First, I must tell you that when we started the Collective, we had no blue print and no strategic plans. Mentally we knew that if we wanted to make change happen, we had to be ready for a marathon – meanwhile the world kept changing and we had to keep changing our strategies, the kind of projects we took up.
“We started with trying to regenerate and heal a piece of barren land and today we have ended up trying to help regenerate and revitalize the local economy and re-invent, in a way, the Cooperative movement. Resist, Revive, Restore and Re-vitalize has become our theme.”
Whatever success we have been able to have, is only because of the concept of Sangha. That is a kind of informal association of the people participating from a village. The Sangha is the core of all our work. When we talk about our work with women, with people with disabilities, with farmers, with the landless agricultural laborers and even the children and youth – all are organized into Sanghas. All Sanghas meet at least once a month. These Sanghas are federated into legally registered cooperatives with shareholders and elected directors, etc. Therefore, the strategy has been to organize the people at the village level and to federate all these and form cooperatives. It is through these cooperatives that the Collective takes up programs and moves towards transparency and democratic co-determination.
The Timbaktu model fits very well into the United Nations Sustainable Development Goals (SDGs). Do you feel it is necessary to multiply those ideas to spread them over the globe in times of climate crisis and negative impacts of agro-industry?
Absolutely! I do not think we are doing anything that is not possible to emulate in any part of the world. Our work on ecology or agriculture, our work with women, people with disabilities, agricultural laborers, with children and youth are all common sense work and all of them have to do with human dignity, solidarity and social justice. This comes through revitalization of the local economy, ecological restoration that leads to mitigation of the effects of climate change, environmental sustainability, transparency and democratic co-determination in all aspects of development and business – basically all leading to a good life.
What is the key element that could be realized in the first step?
The idea is to build relationships and social capital. Strong, cordial, cooperative, honest and respectful relationships. This is the core and key element according to me. This is also part of the thinking in the organic movement worldwide. We have, I believe, over three decades, built the social capital in this area so that our projects can work and the people can own them. This is not easy and needs to be built slowly and steadily. We all need to learn to trust and respect each other and then the rest will follow.
Often, organic production of goods is not the greatest challenge when compared to establishing a stable market for the produce. How are you managing this?
I agree this is the key. Engaging with the market is another essential element. However, the poorer and marginalized people need to engage with the market from a position of strength. Not just numbers but also with some amount of capital. The field out there is not level and we need to help level it. We were able to do this because of the strong support we received from organizations like the Sir Dorabji Tata Trust, Mumbai and BfW, Berlin and many friends and individuals, who believe that another world is possible, that another economics are possible. No, not just possible, but extremely important.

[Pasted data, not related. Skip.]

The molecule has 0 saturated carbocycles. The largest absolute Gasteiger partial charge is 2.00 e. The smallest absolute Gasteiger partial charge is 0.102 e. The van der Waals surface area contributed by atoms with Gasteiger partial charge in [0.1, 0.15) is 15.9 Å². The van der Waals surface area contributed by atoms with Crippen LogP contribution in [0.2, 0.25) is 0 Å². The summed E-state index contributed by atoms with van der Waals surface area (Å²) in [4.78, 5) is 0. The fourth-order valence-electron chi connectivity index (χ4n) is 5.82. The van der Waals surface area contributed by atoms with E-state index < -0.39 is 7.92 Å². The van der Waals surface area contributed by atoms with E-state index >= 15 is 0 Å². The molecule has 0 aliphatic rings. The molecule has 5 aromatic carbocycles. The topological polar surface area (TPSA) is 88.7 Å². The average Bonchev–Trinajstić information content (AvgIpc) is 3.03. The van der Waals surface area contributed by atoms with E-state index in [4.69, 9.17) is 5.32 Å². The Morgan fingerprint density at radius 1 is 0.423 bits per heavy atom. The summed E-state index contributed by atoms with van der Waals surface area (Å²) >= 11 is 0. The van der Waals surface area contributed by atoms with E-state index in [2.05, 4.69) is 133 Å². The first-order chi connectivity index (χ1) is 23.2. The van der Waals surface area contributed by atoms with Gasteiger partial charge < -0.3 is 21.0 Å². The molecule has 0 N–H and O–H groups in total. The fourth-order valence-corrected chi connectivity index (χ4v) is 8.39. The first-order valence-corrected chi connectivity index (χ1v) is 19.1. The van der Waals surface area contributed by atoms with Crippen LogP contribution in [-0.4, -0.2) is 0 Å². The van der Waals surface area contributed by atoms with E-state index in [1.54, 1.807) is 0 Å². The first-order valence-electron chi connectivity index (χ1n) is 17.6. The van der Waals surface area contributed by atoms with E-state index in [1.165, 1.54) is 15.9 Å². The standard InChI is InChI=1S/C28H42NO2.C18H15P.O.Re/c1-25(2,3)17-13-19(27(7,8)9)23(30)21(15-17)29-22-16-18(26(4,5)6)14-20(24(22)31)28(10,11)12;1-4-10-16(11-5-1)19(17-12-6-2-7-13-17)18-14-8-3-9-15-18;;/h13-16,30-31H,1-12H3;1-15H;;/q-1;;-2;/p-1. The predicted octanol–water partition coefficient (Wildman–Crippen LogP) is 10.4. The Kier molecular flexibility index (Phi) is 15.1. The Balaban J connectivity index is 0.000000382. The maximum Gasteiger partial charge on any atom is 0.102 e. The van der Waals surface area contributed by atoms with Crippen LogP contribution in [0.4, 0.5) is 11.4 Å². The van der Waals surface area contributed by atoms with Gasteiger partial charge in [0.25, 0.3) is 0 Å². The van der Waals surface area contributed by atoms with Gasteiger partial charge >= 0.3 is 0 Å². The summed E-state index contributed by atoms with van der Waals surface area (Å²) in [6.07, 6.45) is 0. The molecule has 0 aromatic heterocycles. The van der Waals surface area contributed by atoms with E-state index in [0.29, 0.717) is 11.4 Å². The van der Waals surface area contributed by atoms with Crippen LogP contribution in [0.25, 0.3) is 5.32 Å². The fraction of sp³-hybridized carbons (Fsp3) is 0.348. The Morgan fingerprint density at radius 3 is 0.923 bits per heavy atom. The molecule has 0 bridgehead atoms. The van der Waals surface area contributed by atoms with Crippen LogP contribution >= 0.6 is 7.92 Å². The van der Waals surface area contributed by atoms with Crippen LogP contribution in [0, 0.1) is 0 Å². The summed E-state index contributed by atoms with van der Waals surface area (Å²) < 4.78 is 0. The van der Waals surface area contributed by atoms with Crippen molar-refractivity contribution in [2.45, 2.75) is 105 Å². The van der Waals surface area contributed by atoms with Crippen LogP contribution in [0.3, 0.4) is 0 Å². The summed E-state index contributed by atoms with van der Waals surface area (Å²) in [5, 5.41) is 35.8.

On the other hand, the consumers are becoming more and more aware that something is wrong. The food that they eat is not particularly tasty or healthy. They are looking for food that is genuinely good, fair and healthy. Over the years the Timbaktu Organic brand has built this trust and the story backing it is true and good.
You are also board member of IFOAM Organics International, the global umbrella organization of the organic movement. How do you estimate the prospects for organic agriculture combined with the ideals of common goods economy or is it even time for a breakthrough of organic agriculture and common goods economy?
Yes, I am a board member of IFOAM – Organics International. This has given me the opportunity to travel and meet many people from across the world. Wherever I go, be it India or abroad, the people want good food. Yet not everybody wants to pay the premium that organic demands. And, this is where the ideal of common goods economy comes in. Consumers should understand that their local farmers also want to live a good life, and farmers must understand that they are producers of food that the local consumers depend on and so they should produce good food. All should understand the four principles that define organic – Health, Ecology, Fairness, and Care lead to revitalization of the local economy, environmental sustainability, human dignity, solidarity, social justice, transparency and democratic co-determination. This is also the meaning of true cost accounting.
Moreover, this is not related just to organic but to all goods that we produce and exchange. The principles are the same. And that, only that, will lead us to live a good life. A life that is generous, caring and wholesome.
The interview was conducted by Karin Heinze, BiO reporter International
Original source: BIOFACH Newsroom